All Things Soldier: Plumb and PTG, Part 2

Last edition I introduced you to an extraordinary man by the name of Charlie Plumb, who was in the Hanoi Hilton for six years during the same time as Senator John McCain. He came back with no discernible Post Traumatic Stress Disorder. Rather, his survival journey laid the foundation for the fact that it is possible to “suffer” instead from something called Post Traumatic Growth, or PTG. As I said in the first article, my purpose is not to minimize the struggles of anyone who experiences flashbacks or the rest of the nasty travelers typically associated with PTSD; it is simply to give proof and hope that you can indeed go from coping to conquering by, as neuroscientist Dr. Caroline Leaf says, “growing a new brain.”

I don’t believe in very many coincidences, and as I was recently shopping for some age-appropriate shorts in a thrift store in Florida, of all places, I happened to spy a book called, “I’m No Hero.” It was Charlie’s first work, published in 1973 not long after he came home from Vietnam, and I snapped it right up. It didn’t hurt that it was autographed in Charlie’s beautiful handwriting, something I am guessing he improved while in prison, and this book has become one of my treasures. I was “in love” with Charlie before, but now I am “over the moon.” Why? Because of the complex community, educational society, and support structure he and his fellow inmates were able to put in place, literally under the most tortuous of long term circumstances.

By way of background, beginning after the Korean War and during Vietnam, there was a training program developed known as SERE that was taught to those who stood to have the greatest chance of being captured. It stands for Survival, Evasion, Resistance and Escape, and we had to take the entry level training (without the torture, of course), when the kidnapping of contractors spiked in Iraq during 2005-2006. We also had to do re-certification until things calmed down, and the training we received was invaluable.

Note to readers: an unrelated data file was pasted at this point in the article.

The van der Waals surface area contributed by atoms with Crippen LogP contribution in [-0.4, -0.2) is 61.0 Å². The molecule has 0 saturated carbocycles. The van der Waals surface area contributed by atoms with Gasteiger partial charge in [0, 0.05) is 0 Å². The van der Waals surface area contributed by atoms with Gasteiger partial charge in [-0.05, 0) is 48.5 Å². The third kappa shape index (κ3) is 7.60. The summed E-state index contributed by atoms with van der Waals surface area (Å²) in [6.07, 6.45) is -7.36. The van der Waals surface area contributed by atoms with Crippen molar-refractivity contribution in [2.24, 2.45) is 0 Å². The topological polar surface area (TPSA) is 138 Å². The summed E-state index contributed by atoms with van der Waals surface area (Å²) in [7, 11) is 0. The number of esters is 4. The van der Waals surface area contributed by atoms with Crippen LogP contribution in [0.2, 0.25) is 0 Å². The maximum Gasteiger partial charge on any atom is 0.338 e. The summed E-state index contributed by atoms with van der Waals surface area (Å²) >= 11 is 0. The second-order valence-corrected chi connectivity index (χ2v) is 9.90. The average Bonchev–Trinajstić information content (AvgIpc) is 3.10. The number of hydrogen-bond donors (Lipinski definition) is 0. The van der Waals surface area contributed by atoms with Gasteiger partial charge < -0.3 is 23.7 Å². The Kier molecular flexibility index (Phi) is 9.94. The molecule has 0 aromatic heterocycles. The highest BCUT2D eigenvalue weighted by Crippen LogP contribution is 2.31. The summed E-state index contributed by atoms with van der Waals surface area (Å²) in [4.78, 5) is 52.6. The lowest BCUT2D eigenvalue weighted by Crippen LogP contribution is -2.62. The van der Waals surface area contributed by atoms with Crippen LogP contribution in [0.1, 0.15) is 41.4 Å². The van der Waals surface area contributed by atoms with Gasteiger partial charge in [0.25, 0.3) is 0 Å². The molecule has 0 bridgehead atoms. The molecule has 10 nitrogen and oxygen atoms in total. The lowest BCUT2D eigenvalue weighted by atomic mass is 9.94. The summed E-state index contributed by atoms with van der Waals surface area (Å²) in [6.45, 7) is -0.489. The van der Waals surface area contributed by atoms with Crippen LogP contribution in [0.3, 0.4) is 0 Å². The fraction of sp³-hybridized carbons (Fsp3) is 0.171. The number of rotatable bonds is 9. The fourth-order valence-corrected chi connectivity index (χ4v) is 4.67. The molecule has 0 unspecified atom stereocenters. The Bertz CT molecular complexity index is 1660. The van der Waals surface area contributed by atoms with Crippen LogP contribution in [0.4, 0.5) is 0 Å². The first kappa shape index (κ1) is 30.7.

In the last article, the focus was on the power of faith and community as to its impact on Charlie’s high level of functionality when he returned. In this one, we’ll talk more about how they ran their micro-society.

Not surprisingly, much of their strength came from structure. The gong to awaken them would go off at 6:30am. Charlie would spend the next 30 minutes in prayer and meditation, focusing on some sketches of his bride, and asking God to make him into the husband and father that He needed Charlie to be. At 7am, Charlie would “practice the piano” for an hour. He had scratched out a total of three octaves on one of the boards of his bunk, and would work on scales and chord formations. Eventually, (and as a musician I find this most interesting,) after a few years he got to the place where he could “hear” the notes while he was playing.

At 8am, they did functional fitness exercises and running in place, with someone keeping watch so as to avoid the wrath of the guards. He says, “Our imaginary school bell rang at 9:30am.” They had no books, paper, pencils or chalkboards, yet studied history, geography, math, biology, and foreign languages. By the time Charlie was released, he could speak some French, Russian, German and Spanish.

They sang hymns when the guards were out of earshot, “took” each other to the movies at night time by describing their favorite films scene by scene, Charlie “taught” photography, and through the tap code they traded their favorite family recipes.

What was the net result? Because they had to focus so intently on everything they were doing, their brains were too occupied with the acquisition of knowledge, communicating covertly, and the building of their unique community to have as much room or capacity to store trauma effectively as victims who endure trauma in isolation. I think the lessons speak for themselves, and I am planning on continuing to “plumb the depths of Charlie Plumb.”
I hope you join me. Charlie’s book can be purchased on Amazon for a penny. I’d love to hear the thoughts that come out of that one-penny expenditure.
By: Ali Elizabeth Turner